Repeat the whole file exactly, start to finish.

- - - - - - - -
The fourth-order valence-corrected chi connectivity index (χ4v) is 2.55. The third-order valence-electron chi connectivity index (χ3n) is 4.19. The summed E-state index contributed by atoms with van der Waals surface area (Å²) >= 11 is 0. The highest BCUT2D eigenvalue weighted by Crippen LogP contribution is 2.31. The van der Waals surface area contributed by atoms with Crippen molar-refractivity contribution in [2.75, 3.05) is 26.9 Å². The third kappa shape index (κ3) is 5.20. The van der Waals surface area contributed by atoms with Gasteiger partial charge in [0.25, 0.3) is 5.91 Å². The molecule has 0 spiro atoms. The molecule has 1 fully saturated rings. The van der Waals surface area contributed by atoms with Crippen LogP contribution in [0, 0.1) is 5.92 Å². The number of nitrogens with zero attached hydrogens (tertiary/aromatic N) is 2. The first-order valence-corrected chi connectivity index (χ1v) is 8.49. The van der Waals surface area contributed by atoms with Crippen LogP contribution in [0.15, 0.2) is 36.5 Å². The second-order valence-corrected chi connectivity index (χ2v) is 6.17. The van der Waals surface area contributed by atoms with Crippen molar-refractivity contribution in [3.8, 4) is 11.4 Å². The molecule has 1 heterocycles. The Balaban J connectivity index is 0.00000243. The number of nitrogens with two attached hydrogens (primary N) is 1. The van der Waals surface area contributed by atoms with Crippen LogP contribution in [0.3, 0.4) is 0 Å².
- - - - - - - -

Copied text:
The fourth-order valence-corrected chi connectivity index (χ4v) is 2.55. The third-order valence-electron chi connectivity index (χ3n) is 4.19. The summed E-state index contributed by atoms with van der Waals surface area (Å²) >= 11 is 0. The highest BCUT2D eigenvalue weighted by Crippen LogP contribution is 2.31. The van der Waals surface area contributed by atoms with Crippen molar-refractivity contribution in [2.75, 3.05) is 26.9 Å². The third kappa shape index (κ3) is 5.20. The van der Waals surface area contributed by atoms with Gasteiger partial charge in [0.25, 0.3) is 5.91 Å². The molecule has 0 spiro atoms. The molecule has 1 fully saturated rings. The van der Waals surface area contributed by atoms with Crippen LogP contribution in [0, 0.1) is 5.92 Å². The number of nitrogens with zero attached hydrogens (tertiary/aromatic N) is 2. The first-order valence-corrected chi connectivity index (χ1v) is 8.49. The van der Waals surface area contributed by atoms with Crippen LogP contribution in [0.15, 0.2) is 36.5 Å². The second-order valence-corrected chi connectivity index (χ2v) is 6.17. The van der Waals surface area contributed by atoms with Crippen molar-refractivity contribution in [3.8, 4) is 11.4 Å². The molecule has 1 heterocycles. The Balaban J connectivity index is 0.00000243. The number of nitrogens with two attached hydrogens (primary N) is 1. The van der Waals surface area contributed by atoms with Crippen LogP contribution in [0.3, 0.4) is 0 Å².